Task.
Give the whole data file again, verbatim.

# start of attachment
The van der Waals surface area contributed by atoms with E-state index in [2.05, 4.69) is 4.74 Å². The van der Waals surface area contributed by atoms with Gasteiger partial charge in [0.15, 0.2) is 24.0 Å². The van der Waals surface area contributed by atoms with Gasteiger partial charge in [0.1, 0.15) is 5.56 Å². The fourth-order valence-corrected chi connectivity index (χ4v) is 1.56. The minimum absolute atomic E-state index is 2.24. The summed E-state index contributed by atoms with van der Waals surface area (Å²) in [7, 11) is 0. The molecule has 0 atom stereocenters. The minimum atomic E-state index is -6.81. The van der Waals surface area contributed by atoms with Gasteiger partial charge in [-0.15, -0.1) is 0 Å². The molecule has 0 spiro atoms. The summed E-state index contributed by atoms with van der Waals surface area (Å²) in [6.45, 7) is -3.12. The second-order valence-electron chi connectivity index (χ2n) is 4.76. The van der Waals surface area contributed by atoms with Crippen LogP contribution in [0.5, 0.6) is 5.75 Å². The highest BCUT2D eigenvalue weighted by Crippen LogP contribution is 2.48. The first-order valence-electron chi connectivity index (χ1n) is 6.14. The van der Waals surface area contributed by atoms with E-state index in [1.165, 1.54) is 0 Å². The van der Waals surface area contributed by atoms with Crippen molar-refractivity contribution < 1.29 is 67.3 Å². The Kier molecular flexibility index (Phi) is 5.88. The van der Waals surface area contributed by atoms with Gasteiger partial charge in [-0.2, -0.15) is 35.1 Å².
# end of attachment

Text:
The van der Waals surface area contributed by atoms with E-state index in [2.05, 4.69) is 4.74 Å². The van der Waals surface area contributed by atoms with Gasteiger partial charge in [0.15, 0.2) is 24.0 Å². The van der Waals surface area contributed by atoms with Gasteiger partial charge in [0.1, 0.15) is 5.56 Å². The fourth-order valence-corrected chi connectivity index (χ4v) is 1.56. The minimum absolute atomic E-state index is 2.24. The summed E-state index contributed by atoms with van der Waals surface area (Å²) in [7, 11) is 0. The molecule has 0 atom stereocenters. The minimum atomic E-state index is -6.81. The van der Waals surface area contributed by atoms with Gasteiger partial charge in [-0.15, -0.1) is 0 Å². The molecule has 0 spiro atoms. The summed E-state index contributed by atoms with van der Waals surface area (Å²) in [6.45, 7) is -3.12. The second-order valence-electron chi connectivity index (χ2n) is 4.76. The van der Waals surface area contributed by atoms with Crippen LogP contribution in [0.5, 0.6) is 5.75 Å². The highest BCUT2D eigenvalue weighted by Crippen LogP contribution is 2.48. The first-order valence-electron chi connectivity index (χ1n) is 6.14. The van der Waals surface area contributed by atoms with E-state index in [1.165, 1.54) is 0 Å². The van der Waals surface area contributed by atoms with Crippen molar-refractivity contribution < 1.29 is 67.3 Å². The Kier molecular flexibility index (Phi) is 5.88. The van der Waals surface area contributed by atoms with Gasteiger partial charge in [-0.2, -0.15) is 35.1 Å².